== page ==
Visual Spoofing

Visual spoofing is an action performed by a cybercriminal to disguise a website or email.  Domain spoofing can also occur when a website is made to look like a legitimate website. Link in emails can also be cleverly disguised to catch you off guard.  Looking closely at the URL will reveal that there are additional characters in the domain that seem to fit at first glance.

Scammers may also use different characters from other languages or accents over letters in the domain name. Something as simple as using the capital letter O instead of the number 0 can fool people.

Scammers don’t stop there.  If you happen to end up on one of the scam websites, it may be copied from the original website to look real, including the design and products listed.

Be cautious of all links. It’s always better to access any website directly instead of clicking a link.  Look for fake logos, poor website design or spelling errors.  Keep your browser up to date allowing for automatic updates for all software and operating systems on your devices.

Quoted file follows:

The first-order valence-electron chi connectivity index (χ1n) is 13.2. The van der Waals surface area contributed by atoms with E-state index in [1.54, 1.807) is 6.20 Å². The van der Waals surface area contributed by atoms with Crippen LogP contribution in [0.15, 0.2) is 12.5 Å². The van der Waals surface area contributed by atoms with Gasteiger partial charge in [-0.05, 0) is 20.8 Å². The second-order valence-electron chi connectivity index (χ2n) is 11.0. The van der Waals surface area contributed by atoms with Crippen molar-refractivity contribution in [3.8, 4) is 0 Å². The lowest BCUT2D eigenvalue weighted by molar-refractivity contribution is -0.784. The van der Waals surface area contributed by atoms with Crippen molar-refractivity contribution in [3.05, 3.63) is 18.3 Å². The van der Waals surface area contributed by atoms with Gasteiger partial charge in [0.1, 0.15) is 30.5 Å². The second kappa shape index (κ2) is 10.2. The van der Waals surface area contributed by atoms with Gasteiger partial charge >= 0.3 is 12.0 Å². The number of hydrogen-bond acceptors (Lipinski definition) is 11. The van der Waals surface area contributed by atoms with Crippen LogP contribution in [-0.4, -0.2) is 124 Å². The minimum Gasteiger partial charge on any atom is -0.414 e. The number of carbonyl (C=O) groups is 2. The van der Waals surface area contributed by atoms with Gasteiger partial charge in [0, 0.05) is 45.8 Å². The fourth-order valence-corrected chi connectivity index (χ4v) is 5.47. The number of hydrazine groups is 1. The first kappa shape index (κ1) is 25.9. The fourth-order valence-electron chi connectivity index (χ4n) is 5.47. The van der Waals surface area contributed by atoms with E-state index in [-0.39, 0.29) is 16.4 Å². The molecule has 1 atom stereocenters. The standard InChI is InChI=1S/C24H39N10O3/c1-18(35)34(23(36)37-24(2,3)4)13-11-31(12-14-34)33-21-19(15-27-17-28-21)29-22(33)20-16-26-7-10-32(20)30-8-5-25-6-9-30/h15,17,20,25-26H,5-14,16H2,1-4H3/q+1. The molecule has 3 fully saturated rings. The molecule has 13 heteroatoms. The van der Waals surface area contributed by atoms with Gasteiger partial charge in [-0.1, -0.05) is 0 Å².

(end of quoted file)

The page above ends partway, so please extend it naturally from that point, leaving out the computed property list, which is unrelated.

Pig Butchering Scam

This sounds like a weird name for a scam.  In pig butchering scams, the scammer first builds trust through a new business relationship or friendship.  It can happen through email or text.  So, just like a farmer fattens up a pig before it’s time to send it to the butcher, the scammer is prepared their victim to eventually give them money.

Typically, they use the lure of guaranteed quick profits from cryptocurrency investments to convince the victim to invest.  If you find yourself in this situation, conversations may go on for weeks or months until your defenses are totally down and you won’t think twice about investing or helping your new friend.

Be cautious of “wrong number” text scams, which may be a ploy to start a friendly conversation and eventually launch the scam.

Formjacking Scams

In a formjacking scam, cybercriminals target a website and insert malicious code to skim sensitive information from the sites form pages.  Form pages can be anything, from a basic contact form to an online shopping cart, or payment form.